The Democratic Opposition in Ohio, having obtained a small majority in the preceding election, were confident that they could elect an anti-Administration Governor in the coming autumn. At their State Convention in June they boldly staked their fortunes on Vallandigham as their candidate. Answering to the letter of a committee asking that their candidate be permitted to return, and arguing the general question, the President invited attention to his Corning letter, and said more directly of their candidate:

We all know that combinations, armed in some instances, to resist the arrest of deserters began several months ago; that more recently the like has appeared in resistance to the enrollment preparatory to a draft; and that quite a number of assassinations have occurred from the same animus. These had to be met by military force, and this again has led to bloodshed and death. And now, under a sense of responsibility more weighty and enduring than any which is merely official, I solemnly declare my belief that this hindrance of the military, including maiming and murder, is due to the cause in which Mr. Vallandigham has been engaged, in a greater degree than to any other cause; and it is due to him personally in a greater degree than to any other one man.

These things have been notorious, known to all, and of course known to Mr. Vallandigham. Perhaps I would not be wrong to say they originated with his especial friends and adherents.

When it is known that the whole burden of his speeches has been to stir up men against the prosecution of the war, and that in the midst of resistance to it he has not been known in any instance to counsel against such resistance, it is next to impossible to repel the inference that he has counseled directly in favor of it. With all this before their eyes, the convention you represent has nominated Mr. Vallandigham for Governor of Ohio, and both they and you have declared the purpose to sustain the National Union by all constitutional means; but, ... unlike the Albany meeting, you omit to state or intimate that, in your opinion, an army is a constitutional means of saving the Union against a rebellion, or even to intimate that you are conscious of an existing rebellion being in progress with the avowed object of destroying that very Union.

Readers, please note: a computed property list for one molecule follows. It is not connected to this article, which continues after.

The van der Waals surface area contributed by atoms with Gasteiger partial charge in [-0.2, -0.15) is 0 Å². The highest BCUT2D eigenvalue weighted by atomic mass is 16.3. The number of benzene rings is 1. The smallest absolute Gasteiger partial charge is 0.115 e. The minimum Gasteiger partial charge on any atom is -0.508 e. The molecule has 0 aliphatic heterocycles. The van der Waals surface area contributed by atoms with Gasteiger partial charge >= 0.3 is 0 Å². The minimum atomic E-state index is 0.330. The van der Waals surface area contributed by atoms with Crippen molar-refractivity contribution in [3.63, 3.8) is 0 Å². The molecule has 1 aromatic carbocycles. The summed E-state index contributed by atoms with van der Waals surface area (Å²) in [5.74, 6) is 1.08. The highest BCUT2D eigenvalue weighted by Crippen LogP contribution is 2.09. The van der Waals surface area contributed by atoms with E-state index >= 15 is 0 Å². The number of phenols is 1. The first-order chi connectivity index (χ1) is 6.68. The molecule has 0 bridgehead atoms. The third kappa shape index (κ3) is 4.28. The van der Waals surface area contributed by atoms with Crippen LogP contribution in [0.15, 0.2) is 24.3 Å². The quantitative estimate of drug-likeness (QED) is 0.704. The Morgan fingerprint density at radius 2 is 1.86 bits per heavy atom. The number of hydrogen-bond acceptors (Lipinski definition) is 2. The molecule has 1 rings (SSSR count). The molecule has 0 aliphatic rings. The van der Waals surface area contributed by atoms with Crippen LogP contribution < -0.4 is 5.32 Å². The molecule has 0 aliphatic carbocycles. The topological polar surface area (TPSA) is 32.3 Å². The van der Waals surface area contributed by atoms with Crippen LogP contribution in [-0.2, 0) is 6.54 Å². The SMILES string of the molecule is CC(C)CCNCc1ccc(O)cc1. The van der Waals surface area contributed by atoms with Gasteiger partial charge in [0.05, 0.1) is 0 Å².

Some months later the Federal Supreme Court, on appeal, affirmed the decision of Judge Leavitt. In October, after a long and exciting canvass, the people of Ohio elected the Administration candidate for Goyernor, John Brough, by more than one hundred thousand majority over Vallandigham. Of all the decisions in the case, this was the most effectual.

vol. ii.-12




On giving General Hooker command of the Army of the Potomac, the President wrote him privately (January 26th):

I have placed you at the head of the Army of the Potomac. Of course I have done this upon what appear to me to be sufficient reasons, and yet I think it best for you to know that there are some things in regard to which I am not quite satisfied with you. I believe you to be a brave and skillful soldier, which, of course, I like. I also believe you do not mix politics with your profession, in which you are right. You have confidence in yourself, which is a valuable, if not an indispensable quality. You are ambitious, which, within reasonable bounds, does good rather than harm; but I think that during General Burnside's command of the army you have taken counsel of your ambition and thwarted him as much as you could, in which you did a great wrong to the country and to a most meritorious and honorable brother officer. I have heard, in such way as to believe it, of your recently saying that both the army and the government needed a dictator. Of course it was not for this, but in spite of it, that I have given you the command. Only those Generals who gain successes can set up dictators. What I now ask of you is military success, and I will risk the dictatorship. The Government will support you to the utmost of its ability, which is neither more nor less than it has done and will do for all commanders. I much fear that the spirit you have aided to infuse into the army, of criticising their commander,